Meanwhile, Manchester City aren't back in their early season stride yet
This Sunday was all about arguably two of the most high profile managers in the Premier League.
Pep Guardiola was looking to right the Manchester City ship against a tough Southampton side, while the headlines were dominated by Jose Mourinho as he made his return to familiar ground at Stamford Bridge - but this time in charge of Manchester United rather than Chelsea.
Man United's 0-0 draw at Liverpool on Monday was seen as evidence that the team was now playing to Jose Mourinho's reactive tune.
His ability to grind out a result is well-known but a gameplan like that is easy to tear apart if you score an early goal because it forces reactive teams to come out of their hardened shells.
That's what Chelsea discovered as they hammered Man United at Stamford Bridge by a 4-0 scoreline.
Who knows if United could have ground something out if they had survived the early storm.
But it's not a game of ifs, buts or maybes and the game in London was a story of two sides at different points of their developments.
Antonio Conte has began putting his stamp on the team at Chelsea, setting up with a 3-4-3 that is beginning to bear fruit.
Since losing 3-0 to Arsenal on September 24th, a shift to Conte's favoured back three has reaped dividends with nine goals scored without reply over three fixtures.
And this 4-0 win has been their most commanding with Eden Hazard looking lively again in a formation that does not require much tracking back because of the presence of a left-wing-back in the shape of Marcos Alonso.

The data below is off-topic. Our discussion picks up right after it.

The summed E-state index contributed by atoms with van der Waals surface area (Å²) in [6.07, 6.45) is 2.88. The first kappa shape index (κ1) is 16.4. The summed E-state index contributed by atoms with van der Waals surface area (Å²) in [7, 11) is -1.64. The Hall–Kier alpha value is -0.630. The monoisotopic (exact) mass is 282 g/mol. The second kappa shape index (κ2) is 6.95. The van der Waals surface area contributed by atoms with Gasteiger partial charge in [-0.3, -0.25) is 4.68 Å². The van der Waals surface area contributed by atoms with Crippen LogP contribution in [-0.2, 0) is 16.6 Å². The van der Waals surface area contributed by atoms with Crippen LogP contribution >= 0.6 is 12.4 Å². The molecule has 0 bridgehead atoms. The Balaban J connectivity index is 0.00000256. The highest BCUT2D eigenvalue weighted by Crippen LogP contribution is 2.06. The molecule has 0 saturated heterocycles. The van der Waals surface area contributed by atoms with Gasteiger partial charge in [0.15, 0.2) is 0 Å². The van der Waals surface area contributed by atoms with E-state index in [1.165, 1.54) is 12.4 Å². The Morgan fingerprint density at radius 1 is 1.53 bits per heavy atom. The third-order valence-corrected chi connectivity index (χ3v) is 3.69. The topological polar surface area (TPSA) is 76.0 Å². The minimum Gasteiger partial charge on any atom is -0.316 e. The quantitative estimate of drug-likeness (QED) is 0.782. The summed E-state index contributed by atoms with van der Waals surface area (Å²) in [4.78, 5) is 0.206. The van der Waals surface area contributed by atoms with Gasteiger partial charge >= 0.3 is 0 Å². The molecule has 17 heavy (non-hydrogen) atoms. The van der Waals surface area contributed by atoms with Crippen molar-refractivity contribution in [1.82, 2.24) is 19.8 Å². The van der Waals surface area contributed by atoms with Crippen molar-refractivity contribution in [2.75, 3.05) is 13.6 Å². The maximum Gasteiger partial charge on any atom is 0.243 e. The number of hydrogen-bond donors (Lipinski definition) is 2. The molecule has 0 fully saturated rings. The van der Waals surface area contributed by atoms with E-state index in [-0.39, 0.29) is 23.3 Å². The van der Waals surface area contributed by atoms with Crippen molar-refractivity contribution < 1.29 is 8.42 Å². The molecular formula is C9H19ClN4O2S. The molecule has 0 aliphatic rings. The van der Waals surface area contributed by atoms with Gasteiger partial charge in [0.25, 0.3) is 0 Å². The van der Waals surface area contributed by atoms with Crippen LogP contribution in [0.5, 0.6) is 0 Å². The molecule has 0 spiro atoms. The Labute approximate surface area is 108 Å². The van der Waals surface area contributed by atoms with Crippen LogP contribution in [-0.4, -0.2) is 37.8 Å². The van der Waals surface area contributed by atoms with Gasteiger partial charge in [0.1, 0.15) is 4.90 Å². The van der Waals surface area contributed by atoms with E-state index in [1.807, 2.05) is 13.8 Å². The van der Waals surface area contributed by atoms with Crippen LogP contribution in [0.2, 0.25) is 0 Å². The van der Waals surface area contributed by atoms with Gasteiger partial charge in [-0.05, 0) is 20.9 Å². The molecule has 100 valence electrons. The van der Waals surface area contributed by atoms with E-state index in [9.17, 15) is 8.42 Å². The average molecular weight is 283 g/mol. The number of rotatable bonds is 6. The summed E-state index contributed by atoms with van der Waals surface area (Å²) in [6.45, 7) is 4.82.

With David Luiz in the defence, the back-three means that he is not as exposed or does not expose his fellow defenders.
So at least for Conte, there are some answers he can point to. But for Mourinho... every week leads to more questions to ponder.
He has dealt with the Wayne Rooney issue, but there are other weaknesses in the side, including in defence, full-back, central midfield and even Zlatan Ibrahimovic having a slight downturn in form.
In short, you could almost say there are question marks in at least half the positions on the team.
One adverse result won't cause Mourinho to panic but it is further evidence of the work that needs to be done on the training ground as well as the personnel changes that will have to be made to fit into the plans the manager has.
Man United's city rivals are in the middle of a run without victories but are not in quite the predicament that the red side of Manchester finds itself in.
While the likes of Paul Scholes have questioned whether United possess an identity, City clearly have one because words like philosophy and identity tend to fit snugly into narratives about Pep Guardiola.
On Thursday, John Giles gave his take on the risk-taking City indulge in on the ball when in possession at the back after the 4-0 loss to Barcelona.
"I always believed in playing out from the back but do it in a sensible way and I don't think it was done in a sensible way from Manchester City's point of view. I think it's too risky," John told Newstalk.
Some of that was in evidence against Southampton in their 1-1 draw on Sunday.
This time it was John Stones who was sloppy in possession to allow Nathan Redmond to score and as Guardiola put it in dry terms post-match that his defenders giving the ball to opposition forwards wasn't part of the plan.
They are still top despite the fact that the players are still learning his complex methods however and that will encourage the manager, assuming the rather underwhelming run of results doesn't continue for much longer.
And while the Premier League might not be as high quality as many of its cheerleaders pronounce, it is far more competitive than when he was in charge of Barcelona or Bayern Munich where the financial gulf between those clubs and many of their domestic rivals is vast.
Southampton have found their groove and are an impressive mid-tier side which means it is not a forgiving environment for a City side in the early parts of a Pep project.